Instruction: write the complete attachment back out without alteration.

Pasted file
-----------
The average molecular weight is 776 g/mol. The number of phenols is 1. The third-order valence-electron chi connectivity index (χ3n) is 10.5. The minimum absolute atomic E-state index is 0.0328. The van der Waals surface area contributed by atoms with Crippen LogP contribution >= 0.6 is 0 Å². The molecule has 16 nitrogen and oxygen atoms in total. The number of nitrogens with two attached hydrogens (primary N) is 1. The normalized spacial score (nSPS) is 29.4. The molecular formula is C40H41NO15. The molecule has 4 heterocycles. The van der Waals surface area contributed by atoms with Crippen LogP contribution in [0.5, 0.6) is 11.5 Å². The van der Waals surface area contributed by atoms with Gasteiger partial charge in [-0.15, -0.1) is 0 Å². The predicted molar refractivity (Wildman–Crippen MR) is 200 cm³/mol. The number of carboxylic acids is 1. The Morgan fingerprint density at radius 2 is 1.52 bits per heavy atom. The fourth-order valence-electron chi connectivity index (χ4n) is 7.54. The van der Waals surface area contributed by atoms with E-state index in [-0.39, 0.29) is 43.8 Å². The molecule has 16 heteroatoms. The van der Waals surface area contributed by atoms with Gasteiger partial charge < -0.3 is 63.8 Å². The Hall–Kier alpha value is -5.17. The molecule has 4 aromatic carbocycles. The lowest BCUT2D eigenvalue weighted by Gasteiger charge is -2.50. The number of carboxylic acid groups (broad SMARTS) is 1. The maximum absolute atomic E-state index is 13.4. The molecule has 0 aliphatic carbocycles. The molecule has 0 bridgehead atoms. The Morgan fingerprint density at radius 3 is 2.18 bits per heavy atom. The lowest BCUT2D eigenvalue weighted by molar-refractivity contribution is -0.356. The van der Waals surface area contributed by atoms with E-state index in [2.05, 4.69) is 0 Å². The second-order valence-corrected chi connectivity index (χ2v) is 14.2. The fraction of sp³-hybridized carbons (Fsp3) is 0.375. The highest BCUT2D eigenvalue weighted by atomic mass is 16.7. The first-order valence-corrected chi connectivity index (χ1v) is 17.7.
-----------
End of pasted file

The average molecular weight is 776 g/mol. The number of phenols is 1. The third-order valence-electron chi connectivity index (χ3n) is 10.5. The minimum absolute atomic E-state index is 0.0328. The van der Waals surface area contributed by atoms with Crippen LogP contribution >= 0.6 is 0 Å². The molecule has 16 nitrogen and oxygen atoms in total. The number of nitrogens with two attached hydrogens (primary N) is 1. The normalized spacial score (nSPS) is 29.4. The molecular formula is C40H41NO15. The molecule has 4 heterocycles. The van der Waals surface area contributed by atoms with Crippen LogP contribution in [0.5, 0.6) is 11.5 Å². The van der Waals surface area contributed by atoms with Gasteiger partial charge in [-0.15, -0.1) is 0 Å². The predicted molar refractivity (Wildman–Crippen MR) is 200 cm³/mol. The number of carboxylic acids is 1. The Morgan fingerprint density at radius 2 is 1.52 bits per heavy atom. The fourth-order valence-electron chi connectivity index (χ4n) is 7.54. The van der Waals surface area contributed by atoms with E-state index in [-0.39, 0.29) is 43.8 Å². The molecule has 16 heteroatoms. The van der Waals surface area contributed by atoms with Gasteiger partial charge < -0.3 is 63.8 Å². The Hall–Kier alpha value is -5.17. The molecule has 4 aromatic carbocycles. The lowest BCUT2D eigenvalue weighted by Gasteiger charge is -2.50. The number of carboxylic acid groups (broad SMARTS) is 1. The maximum absolute atomic E-state index is 13.4. The molecule has 0 aliphatic carbocycles. The molecule has 0 bridgehead atoms. The Morgan fingerprint density at radius 3 is 2.18 bits per heavy atom. The lowest BCUT2D eigenvalue weighted by molar-refractivity contribution is -0.356. The van der Waals surface area contributed by atoms with E-state index in [2.05, 4.69) is 0 Å². The second-order valence-corrected chi connectivity index (χ2v) is 14.2. The fraction of sp³-hybridized carbons (Fsp3) is 0.375. The highest BCUT2D eigenvalue weighted by atomic mass is 16.7. The first-order valence-corrected chi connectivity index (χ1v) is 17.7.